CSUN Receives $3 Million Anonymous Gift to Support Armenian Studies

Vahram Shemmassian, head of CSUN’s Armenia Studies Program

Vahram Shemmassian, head of CSUN’s Armenia Studies Program. Photo by Lee Choo. Photo was taken prior to the COVID-19 pandemic.

California State University, Northridge has received an anonymous $3 million gift to support its Armenian Studies Program and provide scholarships to students.

A large portion of the gift, $2.5 million, has been designated for scholarships, which will be available to any student interested in studying or working with the Armenian community through advocacy, humanitarian, cultural or philanthropic work. The remainder of the money has been earmarked to support activities within the program.

“This gift emphasizes the power that education has to build bridges and provide opportunities for people to explore new communities and cultures, in this instance the Armenian community,” said CSUN President Dianne F. Harrison. “CSUN educates more Armenian students than any other university in the world outside of Armenia. This gift will strengthen an already strong program that provides a foundation of knowledge about Armenian culture and the impact Armenians and Armenian Americans have, not just in California, but throughout the world.”

Vahram Shemmassian, head of CSUN’s Armenian Studies Program, called the anonymous gift “amazing, and example that there is still good in the world.”

“The gift’s emphasis on scholarships invites people to learn about a culture and people they may not know about,” Shemmassian said. “The gift encourages comparative studies and intellectual exploration. If you are majoring in religion, you study Armenia’s religions. If you are studying the Holocaust, you can also learn about the Armenian Genocide. If you are interested in music or film, you can explore the Armenian aspect of these things. This amazing gift is inclusive, not exclusive, of people of all backgrounds, and underscores the power of a positive education to transform people and expand their understanding of the world around them.”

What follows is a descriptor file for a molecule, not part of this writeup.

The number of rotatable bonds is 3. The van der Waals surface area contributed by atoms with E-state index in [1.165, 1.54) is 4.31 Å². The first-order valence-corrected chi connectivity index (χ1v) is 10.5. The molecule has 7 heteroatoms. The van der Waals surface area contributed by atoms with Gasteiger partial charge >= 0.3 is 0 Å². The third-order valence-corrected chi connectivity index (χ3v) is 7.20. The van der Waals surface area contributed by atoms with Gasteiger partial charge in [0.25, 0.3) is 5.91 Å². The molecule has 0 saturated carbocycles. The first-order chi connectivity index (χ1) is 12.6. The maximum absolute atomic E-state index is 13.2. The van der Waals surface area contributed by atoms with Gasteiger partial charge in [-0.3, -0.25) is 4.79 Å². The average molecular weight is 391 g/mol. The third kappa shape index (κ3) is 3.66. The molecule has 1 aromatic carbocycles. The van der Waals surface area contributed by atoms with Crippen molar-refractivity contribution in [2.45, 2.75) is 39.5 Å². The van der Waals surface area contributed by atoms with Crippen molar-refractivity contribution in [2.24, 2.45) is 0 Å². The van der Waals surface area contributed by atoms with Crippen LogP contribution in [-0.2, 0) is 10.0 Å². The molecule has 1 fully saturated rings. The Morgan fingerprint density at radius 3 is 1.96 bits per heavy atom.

CSUN’s Vice President for University Relations and Advancement and President of the CSUN Foundation Robert Gunsalus said, “The wonderful and anonymous donors behind this gift were motivated by an appreciation for the Armenian culture and community, and helping the people of our region.  We are deeply grateful that they chose CSUN as the instrument to animate those passions.”

Gunsalus went on to say, “The many students who will benefit from this generous gift will make a positive impact on exponentially more people, a lasting and splendid legacy for the donors and a genuine honor for the university.”

The $3 million is the second anonymous gift to CSUN’s Armenian Studies Program in the past year.

In October 2019, CSUN officials announced an anonymous gift of $2.1 million to support the program and the efforts of the special collections and archives unit of CSUN’s library to preserve the archives of Armenian families that date back to the pre-World War I Ottoman period, including letters, books, clothes and jewelry.

Shemmassian said the gifts are a reflection of the positive reputation CSUN’s Armenian Studies Program has for serious scholarship and its connection to the Armenian community. He said he has worked in partnership with the university’s development officials, particularly with Suren Seropian, director of development for the College of Humanities, to ensure that the community is aware of the program and all it has to offer.

“Our mission is to create an atmosphere of tolerance and appreciation for all people, and to foster serious scholarship about Armenia and its people,” he said.

CSUN’s Armenian Studies Program, established in 1983, promotes the study of the language and culture of Armenia and Armenians, and helps prepare the next generation of scholars in the field. The program offers students support, workshops, public lectures and outreach programs. Through their work, faculty, staff and students in the program strive to contribute to the scholarly analysis and understanding of the challenges the Armenian people have faced at home, in the Near East and the Caucasus, and the in the Diaspora.

Additionally, the program has launched, in partnership with CSUN’s Liberal Studies Program’s Integrated Teacher Education Program, an effort to prepare future public and private school educators who have the skills to teach Armenian language and culture.

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